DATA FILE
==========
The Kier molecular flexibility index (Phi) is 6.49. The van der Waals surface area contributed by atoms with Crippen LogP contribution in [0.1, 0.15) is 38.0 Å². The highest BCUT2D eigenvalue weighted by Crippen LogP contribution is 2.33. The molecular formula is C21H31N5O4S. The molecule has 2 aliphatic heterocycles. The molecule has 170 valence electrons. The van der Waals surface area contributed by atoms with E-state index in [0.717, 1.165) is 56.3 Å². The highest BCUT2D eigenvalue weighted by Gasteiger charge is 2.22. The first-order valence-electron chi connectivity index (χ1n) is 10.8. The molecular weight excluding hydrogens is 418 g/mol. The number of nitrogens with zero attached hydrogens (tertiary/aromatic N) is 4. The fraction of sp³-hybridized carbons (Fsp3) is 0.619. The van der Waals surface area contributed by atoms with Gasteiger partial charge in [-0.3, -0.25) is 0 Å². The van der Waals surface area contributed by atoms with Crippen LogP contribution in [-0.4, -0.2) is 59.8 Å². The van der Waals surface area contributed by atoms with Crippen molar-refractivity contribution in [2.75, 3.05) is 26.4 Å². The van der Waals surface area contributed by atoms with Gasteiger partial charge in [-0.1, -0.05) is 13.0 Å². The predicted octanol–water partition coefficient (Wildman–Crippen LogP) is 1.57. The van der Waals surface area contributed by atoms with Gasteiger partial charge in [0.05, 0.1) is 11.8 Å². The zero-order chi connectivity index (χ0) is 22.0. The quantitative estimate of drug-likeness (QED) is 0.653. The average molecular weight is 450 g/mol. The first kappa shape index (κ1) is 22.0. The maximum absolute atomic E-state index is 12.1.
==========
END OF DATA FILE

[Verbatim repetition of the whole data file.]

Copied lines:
The Kier molecular flexibility index (Phi) is 6.49. The van der Waals surface area contributed by atoms with Crippen LogP contribution in [0.1, 0.15) is 38.0 Å². The highest BCUT2D eigenvalue weighted by Crippen LogP contribution is 2.33. The molecular formula is C21H31N5O4S. The molecule has 2 aliphatic heterocycles. The molecule has 170 valence electrons. The van der Waals surface area contributed by atoms with E-state index in [0.717, 1.165) is 56.3 Å². The highest BCUT2D eigenvalue weighted by Gasteiger charge is 2.22. The first-order valence-electron chi connectivity index (χ1n) is 10.8. The molecular weight excluding hydrogens is 418 g/mol. The number of nitrogens with zero attached hydrogens (tertiary/aromatic N) is 4. The fraction of sp³-hybridized carbons (Fsp3) is 0.619. The van der Waals surface area contributed by atoms with Gasteiger partial charge in [-0.3, -0.25) is 0 Å². The van der Waals surface area contributed by atoms with Crippen LogP contribution in [-0.4, -0.2) is 59.8 Å². The van der Waals surface area contributed by atoms with Crippen molar-refractivity contribution in [2.75, 3.05) is 26.4 Å². The van der Waals surface area contributed by atoms with Gasteiger partial charge in [-0.1, -0.05) is 13.0 Å². The predicted octanol–water partition coefficient (Wildman–Crippen LogP) is 1.57. The van der Waals surface area contributed by atoms with Gasteiger partial charge in [0.05, 0.1) is 11.8 Å². The zero-order chi connectivity index (χ0) is 22.0. The quantitative estimate of drug-likeness (QED) is 0.653. The average molecular weight is 450 g/mol. The first kappa shape index (κ1) is 22.0. The maximum absolute atomic E-state index is 12.1.